The UK’s Modern Slavery Act 2015 (the “Act”) is intended to “stamp out modern slavery”. Modern slavery is considered  to be a particularly complex crime, encompassing human trafficking, slavery, forced labour and domestic servitude.


The UK’s previous legislation was no longer considered fit for purpose with modern slavery in the UK thought to be a substantial problem. As well as consolidating the existing  legislation, the Act (amongst other things) from 31 July 2015 increased the maximum sentence for offences to life imprisonment and made greater provision for the protection of victims.


During the Act’s legislative progress there was a suggestion that businesses could do more to tackle modern slavery and in particular should not turn a “blind eye” to it. Evidence was heard that UK supply chains were vulnerable to being infiltrated by modern slavery. As a result, the Act requires large businesses to disclose each financial year what, if any, steps they have taken to ensure there is no slavery or human trafficking in their business or supply chains.


The business transparency provision has a wide application. It will apply to a “commercial organisation” (which includes a body corporate or partnership, wherever incorporated or formed), carrying on a business or part of a business in any part of the UK if it:

  • supplies goods or services (the meaning of which is undefined in the Act); and
  • has a total turnover of not less than £36 million (reflecting one of the thresholds set out in the Companies Act 2006 for determining the size of a large company).

Does it apply to overseas entities?

A commercial organisation need not be formed in the UK in order to be caught. The obligation applies to any commercial organisation which satisfies the statutory tests described above; there is no requirement for a minimum amount of turnover to be generated in the UK.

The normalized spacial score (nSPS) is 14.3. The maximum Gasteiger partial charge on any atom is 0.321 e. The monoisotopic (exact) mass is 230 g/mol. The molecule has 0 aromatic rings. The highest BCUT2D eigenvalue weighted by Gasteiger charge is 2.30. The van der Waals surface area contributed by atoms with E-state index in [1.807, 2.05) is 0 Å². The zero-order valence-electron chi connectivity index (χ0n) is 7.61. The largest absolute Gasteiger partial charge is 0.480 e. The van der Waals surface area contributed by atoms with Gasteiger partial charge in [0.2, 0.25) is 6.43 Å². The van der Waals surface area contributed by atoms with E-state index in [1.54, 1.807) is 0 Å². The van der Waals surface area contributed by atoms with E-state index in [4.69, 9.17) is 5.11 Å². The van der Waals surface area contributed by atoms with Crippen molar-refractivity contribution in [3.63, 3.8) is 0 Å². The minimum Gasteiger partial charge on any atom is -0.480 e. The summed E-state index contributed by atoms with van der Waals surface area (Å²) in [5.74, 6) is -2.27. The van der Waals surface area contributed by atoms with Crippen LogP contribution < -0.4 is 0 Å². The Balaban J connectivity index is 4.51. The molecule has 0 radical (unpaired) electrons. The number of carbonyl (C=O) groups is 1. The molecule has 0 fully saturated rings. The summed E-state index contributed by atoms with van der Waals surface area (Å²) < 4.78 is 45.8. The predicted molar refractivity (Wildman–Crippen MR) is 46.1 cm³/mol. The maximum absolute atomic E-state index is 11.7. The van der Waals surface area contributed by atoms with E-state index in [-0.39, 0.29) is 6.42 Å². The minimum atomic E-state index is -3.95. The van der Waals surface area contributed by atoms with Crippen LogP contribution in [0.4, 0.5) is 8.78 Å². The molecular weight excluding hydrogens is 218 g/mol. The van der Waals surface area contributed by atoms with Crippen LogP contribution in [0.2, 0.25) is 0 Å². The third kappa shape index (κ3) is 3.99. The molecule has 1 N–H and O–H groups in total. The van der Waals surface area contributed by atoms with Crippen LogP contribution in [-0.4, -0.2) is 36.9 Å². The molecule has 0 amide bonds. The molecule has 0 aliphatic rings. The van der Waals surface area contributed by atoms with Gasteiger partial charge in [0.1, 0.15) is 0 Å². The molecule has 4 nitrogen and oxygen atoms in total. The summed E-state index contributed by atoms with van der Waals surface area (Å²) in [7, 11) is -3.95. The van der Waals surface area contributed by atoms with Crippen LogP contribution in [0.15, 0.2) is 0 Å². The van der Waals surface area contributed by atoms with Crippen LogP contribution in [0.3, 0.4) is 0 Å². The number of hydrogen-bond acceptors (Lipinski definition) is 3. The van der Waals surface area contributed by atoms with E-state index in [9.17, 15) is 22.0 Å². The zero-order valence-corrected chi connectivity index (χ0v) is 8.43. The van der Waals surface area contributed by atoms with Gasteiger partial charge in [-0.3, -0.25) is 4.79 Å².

‘Carrying on a business in the UK’ is stated in the Government’s practical guide on the transparency in supply chains provision (the “Guidance”), to have the meaning determined by the courts, although the Guidance goes on to say that the Government expects the question to be answered by “applying a common sense approach”. It suggests that organisations that do not have a “demonstrable business presence in the United Kingdom will not be caught” and a foreign organisation with a UK subsidiary will not, in itself, mean the foreign organisation is carrying on a business in the UK since the subsidiary may act completely independently of the parent.

How does it apply to groups?

In relation to group structures it is clear that: for the purposes of the turnover test, the parent company must aggregate its turnover with that of its “subsidiary undertakings” as defined in the Companies Act 2006; and where more than one entity within a group meets the tests the parent entity may produce one statement that subsidiaries can use (provided that it fully covers the steps that each relevant organisation has taken). What is less clear is whether a parent company within scope must include in its statement the steps, if any, that each of its subsidiaries has taken, where those subsidiaries are not within scope themselves. The Guidance suggests that it will be up to each parent organisation to determine whether the activity of any subsidiary forms part of the parent’s business or supply chain and therefore should be included in its statement.


Annual slavery and human trafficking statement – obligation and timing